stirling 60 build

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anday1

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hi
i have just completed the Stirling 60 engine looks great but has problems getting going...used a cast iron bearing in the cylinder and i have turned a graphite piston for the power cylinder ..but with no groves. it spins freely but I,m still wondering where I've gone wrong.

any help would be gratefully received

regards
andrew
 

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Technical Ted

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I've built 3 of these and also have helped others with similar problems... they seem smooth, but just don't want to run. Do some searching in this group (and others) and you'll see some posts including this one:


In my experience with this particular model, it's always been the horizontal CI bushing for the displacer rod. The weight of the linkages and displacer can cantilever and bind up very easily. Trust me, it doesn't take much bind for these not to run. IT's hard to feel this by turning the flywheel by hand. The hole in the CI bushing MUST be perfectly straight and concentric. Any misalignment will cause binding. If I were to build another one of these, I would modify the design a little making this CI bearing as long as possible to better support the displacer/linkages to keep it from cocking off. Being so short (per design) acts as a pivot point for the displacer rod to titter and bind.

These models are beautiful and I love them, but they can be difficult to get running properly with just the tea candle. Some have given up and used a higher heat source which has worked, but I want mine to run off the tea candle because that's one of the things that makes this model so special!

Good luck,
Ted
 

anday1

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thanks, Ted
I made the CI on the lathe then drilled 1.9 mm and then reamed it with a 2mm reamer then used a scrap bit of the rod steel with fine cutting paste and spun it to get it really smooth....then and this is where the error might have come, I inserted it and locked it in the cylinder with lock tight. what I might try is all the above but put it into the cylinder first then do all the drilling etc. the power piston I made from graphite. I'm not sure if going into brass as opposed to glass or perspex which I've seen before is as good. would you recommend making it out of CI or brass?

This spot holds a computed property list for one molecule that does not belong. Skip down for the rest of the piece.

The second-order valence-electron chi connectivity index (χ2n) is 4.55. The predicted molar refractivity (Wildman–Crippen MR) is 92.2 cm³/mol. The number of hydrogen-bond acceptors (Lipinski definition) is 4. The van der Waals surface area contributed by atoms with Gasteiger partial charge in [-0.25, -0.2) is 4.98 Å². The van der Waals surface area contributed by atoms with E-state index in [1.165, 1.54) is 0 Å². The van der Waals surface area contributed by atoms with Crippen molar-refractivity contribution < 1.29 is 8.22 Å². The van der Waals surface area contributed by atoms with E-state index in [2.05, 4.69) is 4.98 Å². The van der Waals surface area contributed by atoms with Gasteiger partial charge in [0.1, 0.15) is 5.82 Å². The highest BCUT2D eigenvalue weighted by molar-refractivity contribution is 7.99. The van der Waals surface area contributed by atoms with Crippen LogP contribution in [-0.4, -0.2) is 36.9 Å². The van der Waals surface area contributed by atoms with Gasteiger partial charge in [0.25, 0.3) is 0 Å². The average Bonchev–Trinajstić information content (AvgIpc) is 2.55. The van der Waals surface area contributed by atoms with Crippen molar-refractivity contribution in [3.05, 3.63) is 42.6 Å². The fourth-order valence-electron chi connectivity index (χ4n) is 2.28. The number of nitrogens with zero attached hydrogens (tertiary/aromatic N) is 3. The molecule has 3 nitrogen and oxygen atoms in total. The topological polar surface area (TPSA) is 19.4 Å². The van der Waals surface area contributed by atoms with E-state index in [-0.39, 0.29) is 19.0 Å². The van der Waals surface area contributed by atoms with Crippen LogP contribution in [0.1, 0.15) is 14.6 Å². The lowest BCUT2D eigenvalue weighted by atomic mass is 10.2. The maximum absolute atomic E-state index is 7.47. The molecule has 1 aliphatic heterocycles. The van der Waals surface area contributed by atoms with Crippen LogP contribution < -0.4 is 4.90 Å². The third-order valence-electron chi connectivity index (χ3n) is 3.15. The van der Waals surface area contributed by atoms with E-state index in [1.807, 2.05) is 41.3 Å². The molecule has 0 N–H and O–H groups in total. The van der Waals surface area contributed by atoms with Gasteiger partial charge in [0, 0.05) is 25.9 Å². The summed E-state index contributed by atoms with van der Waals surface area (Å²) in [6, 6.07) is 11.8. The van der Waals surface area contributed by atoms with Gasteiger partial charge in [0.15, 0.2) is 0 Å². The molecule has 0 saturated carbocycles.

all the best

andrew
 

Technical Ted

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Drilling/reaming the hole in the horizontal CI bearing is where the trouble is.... most likely the hole did not drill perfectly straight. Small drills will walk off center very easily. Just drilling/reaming typically won't cut it. Measure the wall thickness all the way around the bearing on the far side where the drill exists and I'm betting you'll find it's off center from the small drill wandering. I played with ways of getting this hole concentric by using a drill chuck in my compound tool holder vs my tail stock and had some success, but the easiest/best way I found was to turn the OD oversize and drill the hole. Mount the bearing on a piece of whatever you are using for the rod and super glue it so it's secure. Mount it up in a collet and then turn the OD to final size. There's more than one way to skin a cat! But trust me this hole must be perfectly concentric.

I followed the design materials to the letter. Brass cylinder and piston, brass displacer, CI bearing for displacer rod, etc.. All that is good. One possibility with your model is the weight of the displacer... I made mine very thin with ~0.015" walls from a solid piece of 360 brass. You need to keep the weight as minimal as possible to help with the cantilever binding in this design. If your glass displacer is heavier this will cause additional issues. I know of one guy who ended up making his out of aluminum to minimize weight and it seemed to help. You can make them out of free machining brass very thin, but you need to sneak up on things very carefully. I've posted how I did mine so maybe if you do some searching on this group and HM site you'll find my multiple posts on this subject where I made mine and helped others.

Not sure why you have the screw adjustment on one of your linkages.... All my parts were made to spec so you might want to check that your linkage is set at the proper length for the proper stroke...

Also, don't be afraid of putting a drop of oil in the horizontal CI bearing, especially when first trying to get it running. I would NOT oil the power cylinder as burnt oil soot will build up and then the engine will stop running until cleaned. Keep the oil out of the hot running components.

Ted
 

Technical Ted

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Here are videos of mine running. In the video with all three you'll notice the one engine in the middle up high is running slower than the other two. This was the first one I made (one for my wife) and I learned from making that one the importance of this CI bearing having a true bore for the displacer cylinder. It runs OK, but I get a few hundred RPMs more with the improved method for making the bearing.


Ted
 

anday1

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hi Ted
so drill a hole the use the hole as a datum to then turn OD ? (btw way i have only been machining for 3 months...label printer by trade which are just lathes with ink lol`) i shall try that but i will drill the hole on the mill...better feel i should think. I will also make a power piston in brass. my displacer is 12mm glass which is very light. the adjuster I made was because the drawings I had did not have any of the rods to follow and make.

Thanks for your support on this I was so happy making it and was a little down with the lack of success on making it go...i will make it work though one way or another.

thanks again Ted hope you don't mind me asking more questions in the future

Regards
Andrew
 

Technical Ted